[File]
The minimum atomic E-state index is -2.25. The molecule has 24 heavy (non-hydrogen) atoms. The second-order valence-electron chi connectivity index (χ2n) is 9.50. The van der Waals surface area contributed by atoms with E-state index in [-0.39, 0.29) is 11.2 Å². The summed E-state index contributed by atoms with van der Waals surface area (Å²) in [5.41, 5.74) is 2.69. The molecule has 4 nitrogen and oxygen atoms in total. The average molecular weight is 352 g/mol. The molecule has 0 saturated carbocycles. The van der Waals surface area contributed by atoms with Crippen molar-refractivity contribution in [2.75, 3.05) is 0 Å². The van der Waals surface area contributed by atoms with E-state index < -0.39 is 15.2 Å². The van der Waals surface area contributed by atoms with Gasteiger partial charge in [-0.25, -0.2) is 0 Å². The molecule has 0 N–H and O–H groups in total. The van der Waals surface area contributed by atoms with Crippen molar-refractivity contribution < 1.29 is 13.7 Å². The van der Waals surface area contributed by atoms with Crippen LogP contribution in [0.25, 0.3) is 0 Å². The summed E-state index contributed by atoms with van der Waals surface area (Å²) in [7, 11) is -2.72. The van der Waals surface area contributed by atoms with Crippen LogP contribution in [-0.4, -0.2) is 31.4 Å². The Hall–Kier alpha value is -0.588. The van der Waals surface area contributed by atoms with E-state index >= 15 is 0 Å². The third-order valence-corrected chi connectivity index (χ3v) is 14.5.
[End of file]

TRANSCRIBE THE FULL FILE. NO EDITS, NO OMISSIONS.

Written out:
The minimum atomic E-state index is -2.25. The molecule has 24 heavy (non-hydrogen) atoms. The second-order valence-electron chi connectivity index (χ2n) is 9.50. The van der Waals surface area contributed by atoms with E-state index in [-0.39, 0.29) is 11.2 Å². The summed E-state index contributed by atoms with van der Waals surface area (Å²) in [5.41, 5.74) is 2.69. The molecule has 4 nitrogen and oxygen atoms in total. The average molecular weight is 352 g/mol. The molecule has 0 saturated carbocycles. The van der Waals surface area contributed by atoms with Crippen molar-refractivity contribution in [2.75, 3.05) is 0 Å². The van der Waals surface area contributed by atoms with E-state index < -0.39 is 15.2 Å². The van der Waals surface area contributed by atoms with Gasteiger partial charge in [-0.25, -0.2) is 0 Å². The molecule has 0 N–H and O–H groups in total. The van der Waals surface area contributed by atoms with Crippen molar-refractivity contribution < 1.29 is 13.7 Å². The van der Waals surface area contributed by atoms with Crippen LogP contribution in [0.25, 0.3) is 0 Å². The summed E-state index contributed by atoms with van der Waals surface area (Å²) in [7, 11) is -2.72. The van der Waals surface area contributed by atoms with Crippen LogP contribution in [-0.4, -0.2) is 31.4 Å². The Hall–Kier alpha value is -0.588. The van der Waals surface area contributed by atoms with E-state index >= 15 is 0 Å². The third-order valence-corrected chi connectivity index (χ3v) is 14.5.